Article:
When Unexpected Finger fired her engines, her exhaust photons revealed her speed, deceleration, and bearing. But it was not so easy to measure her distance. Finger could have been sailing across a different spiral arm, pointing her exhaust at us only by accident.

The obvious method to measure distance is triangulation, measuring the bearing to Finger from different locations.

Triangulation requires precise measures of bearing from widely spaced locations. That could be done, eventually, using a gamma-ray telescope to measure Finger's bearing from different locations along Earth's orbit. But a full month of Earth's orbital motion would change Finger's bearing by only one arc second (just take my word for it) and arc-second resolution is a lot to ask from a gamma-ray telescope.

Fortunately Frank had another asset, the Solar Polar Explorer, orbiting the sun far from Earth. The Solar Polar Explorer could not determine Finger's bearing (that is hard) but it could measure photon arrival times.

So Frank inferred Finger's distance from photon arrival times, just as we measure position with GPS signals.

This trick worked because Finger was close enough that when her exhaust reached us, its (spherical) wavefront was still small enough for us to measure its curvature.

If Finger was very far away (light years) then when her exhaust wavefront finally reached Earth, it would have grown too huge to measure its curvature. The wavefront would sweep through the solar system like a flat sheet of window glass.

But if she was close, Finger's exhaust wavefront would still be noticeably curved, like the surface of an expanding balloon. The radius of curvature would equal the distance to the balloon's center at the Finger's mouthpiece.

So how did Frank measure the radius of curvature?

Frank inferred the curvature from timing. Specifically, he inferred the radius of curvature from the difference between arrival times at two, widely-spaced locations: Earth and the Solar Polar Explorer (North of the ecliptic.)

The arrival time on Earth told Frank when the exhaust should arrive at the Solar Polar Explorer, assuming the exhaust wavefront was flat. But the exhaust actually arrived sooner, which meant its wavefront was curved. By working through the geometry he figured out the radius of curvature, which was the distance to Finger.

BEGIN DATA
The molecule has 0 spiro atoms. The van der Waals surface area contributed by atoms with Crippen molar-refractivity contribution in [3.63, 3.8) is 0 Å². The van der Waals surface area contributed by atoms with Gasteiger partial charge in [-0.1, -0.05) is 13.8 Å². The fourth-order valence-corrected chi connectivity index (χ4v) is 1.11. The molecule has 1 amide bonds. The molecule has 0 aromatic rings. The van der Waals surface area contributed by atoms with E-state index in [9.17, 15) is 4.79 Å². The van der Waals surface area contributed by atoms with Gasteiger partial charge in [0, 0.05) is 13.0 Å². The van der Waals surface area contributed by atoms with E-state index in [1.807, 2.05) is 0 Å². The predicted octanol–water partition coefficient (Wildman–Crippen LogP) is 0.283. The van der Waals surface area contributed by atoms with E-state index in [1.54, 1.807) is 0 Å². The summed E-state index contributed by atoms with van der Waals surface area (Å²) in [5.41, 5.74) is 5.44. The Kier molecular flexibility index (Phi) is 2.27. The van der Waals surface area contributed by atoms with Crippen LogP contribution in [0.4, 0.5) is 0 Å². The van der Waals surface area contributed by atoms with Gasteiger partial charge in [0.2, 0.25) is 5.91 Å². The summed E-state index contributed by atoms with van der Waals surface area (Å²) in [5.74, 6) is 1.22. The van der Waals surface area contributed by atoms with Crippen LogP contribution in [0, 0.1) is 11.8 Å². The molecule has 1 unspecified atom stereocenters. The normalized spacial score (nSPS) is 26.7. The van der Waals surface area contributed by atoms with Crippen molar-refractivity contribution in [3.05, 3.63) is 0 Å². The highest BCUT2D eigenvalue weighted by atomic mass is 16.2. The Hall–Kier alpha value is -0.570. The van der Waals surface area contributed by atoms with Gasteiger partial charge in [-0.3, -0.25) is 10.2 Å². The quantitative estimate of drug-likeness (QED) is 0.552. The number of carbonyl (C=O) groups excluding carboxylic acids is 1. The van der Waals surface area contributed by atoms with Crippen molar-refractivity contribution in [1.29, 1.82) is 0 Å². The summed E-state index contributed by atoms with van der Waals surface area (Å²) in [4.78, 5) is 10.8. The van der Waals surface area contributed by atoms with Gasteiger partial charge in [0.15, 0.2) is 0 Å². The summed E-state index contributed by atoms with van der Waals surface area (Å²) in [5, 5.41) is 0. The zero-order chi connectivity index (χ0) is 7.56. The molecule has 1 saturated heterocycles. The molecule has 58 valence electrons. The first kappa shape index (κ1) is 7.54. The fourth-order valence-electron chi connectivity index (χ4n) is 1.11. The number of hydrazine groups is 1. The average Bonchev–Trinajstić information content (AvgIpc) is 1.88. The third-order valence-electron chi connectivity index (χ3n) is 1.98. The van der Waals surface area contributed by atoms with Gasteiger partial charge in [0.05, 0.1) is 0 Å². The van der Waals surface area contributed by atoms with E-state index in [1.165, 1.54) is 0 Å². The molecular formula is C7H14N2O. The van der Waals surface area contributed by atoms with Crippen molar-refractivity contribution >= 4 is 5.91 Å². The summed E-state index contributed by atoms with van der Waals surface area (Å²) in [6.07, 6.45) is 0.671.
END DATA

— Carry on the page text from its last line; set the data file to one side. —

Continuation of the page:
The picture shows the simplest scenario, where Finger approaches from directly South. In this case, her spherical exhaust wavefront could arrive as much as 140 milliseconds sooner than a flat wavefront.

But wait, how could Frank know when the signal "reached" the Solar Polar Explorer? The signal was just a trickle of photons, arriving at random intervals.

The answer is that Finger's rotation (and imperfect engine alignment) caused her exhaust signal to pulse, like this:

Of course the pulses were not nearly so obvious, and showed up only after Frank autocorrelated the photon arrival times. (If you don't know what autocorrelated means, that is okay. It is enough that your author knows.)

Fortunately his telescope collected data quickly (52 photon arrivals per second) so Frank had no trouble timing the pulse peaks.

Once Frank timed the pulse arrivals, it took only high-school geometry to predict their time to reach the Solar Polar Explorer, assuming the signal wavefront was flat. When Frank did that, he found the peaks were arriving 90 milliseconds early.

The early arrival implied the signal wavefront was curved, and a little more geometry revealed that its radius of curvature must be 3600 AU. Frank felt good about that, because it matched the minimum braking distance implied by the signal's declining blue shift.

But wait, after a pulse reached Earth, a couple of minutes passed (and many exhaust pulse cycles) before the pulse reached the Solar Polar Explorer. Instead of the pulse arriving a little early, Frank might have been seeing the next pulse arriving really early.

No, because the pulses were not uniform. Every sixth pulse was slightly brighter, so when Frank compared the Earth signal with the Solar Polar signal, he just had to line up the big humps.

And just to be sure, once every twenty-seven hours the signal stopped entirely while Finger's crew loaded new fuel rods. That event was distinctive, so Frank knew he was properly lining up his humps.